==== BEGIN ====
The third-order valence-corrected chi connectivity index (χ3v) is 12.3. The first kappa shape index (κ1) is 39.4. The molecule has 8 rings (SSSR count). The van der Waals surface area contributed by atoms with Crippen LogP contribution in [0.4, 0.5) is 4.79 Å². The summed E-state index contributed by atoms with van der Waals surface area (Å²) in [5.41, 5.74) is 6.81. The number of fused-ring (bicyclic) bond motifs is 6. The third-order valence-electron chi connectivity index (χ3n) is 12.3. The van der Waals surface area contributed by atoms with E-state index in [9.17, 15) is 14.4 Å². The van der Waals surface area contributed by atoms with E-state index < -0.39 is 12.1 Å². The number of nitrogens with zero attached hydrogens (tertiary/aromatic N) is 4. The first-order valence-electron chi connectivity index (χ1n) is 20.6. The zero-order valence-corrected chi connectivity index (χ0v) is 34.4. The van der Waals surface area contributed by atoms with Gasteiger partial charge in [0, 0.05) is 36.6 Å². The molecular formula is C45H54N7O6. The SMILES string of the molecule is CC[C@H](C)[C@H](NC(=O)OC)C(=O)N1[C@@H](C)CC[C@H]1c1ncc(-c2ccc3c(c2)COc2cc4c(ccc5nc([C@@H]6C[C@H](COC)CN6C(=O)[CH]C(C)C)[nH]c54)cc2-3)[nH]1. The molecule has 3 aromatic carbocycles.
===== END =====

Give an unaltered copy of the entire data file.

The third-order valence-corrected chi connectivity index (χ3v) is 12.3. The first kappa shape index (κ1) is 39.4. The molecule has 8 rings (SSSR count). The van der Waals surface area contributed by atoms with Crippen LogP contribution in [0.4, 0.5) is 4.79 Å². The summed E-state index contributed by atoms with van der Waals surface area (Å²) in [5.41, 5.74) is 6.81. The number of fused-ring (bicyclic) bond motifs is 6. The third-order valence-electron chi connectivity index (χ3n) is 12.3. The van der Waals surface area contributed by atoms with E-state index in [9.17, 15) is 14.4 Å². The van der Waals surface area contributed by atoms with E-state index < -0.39 is 12.1 Å². The number of nitrogens with zero attached hydrogens (tertiary/aromatic N) is 4. The first-order valence-electron chi connectivity index (χ1n) is 20.6. The zero-order valence-corrected chi connectivity index (χ0v) is 34.4. The van der Waals surface area contributed by atoms with Gasteiger partial charge in [0, 0.05) is 36.6 Å². The molecular formula is C45H54N7O6. The SMILES string of the molecule is CC[C@H](C)[C@H](NC(=O)OC)C(=O)N1[C@@H](C)CC[C@H]1c1ncc(-c2ccc3c(c2)COc2cc4c(ccc5nc([C@@H]6C[C@H](COC)CN6C(=O)[CH]C(C)C)[nH]c54)cc2-3)[nH]1. The molecule has 3 aromatic carbocycles.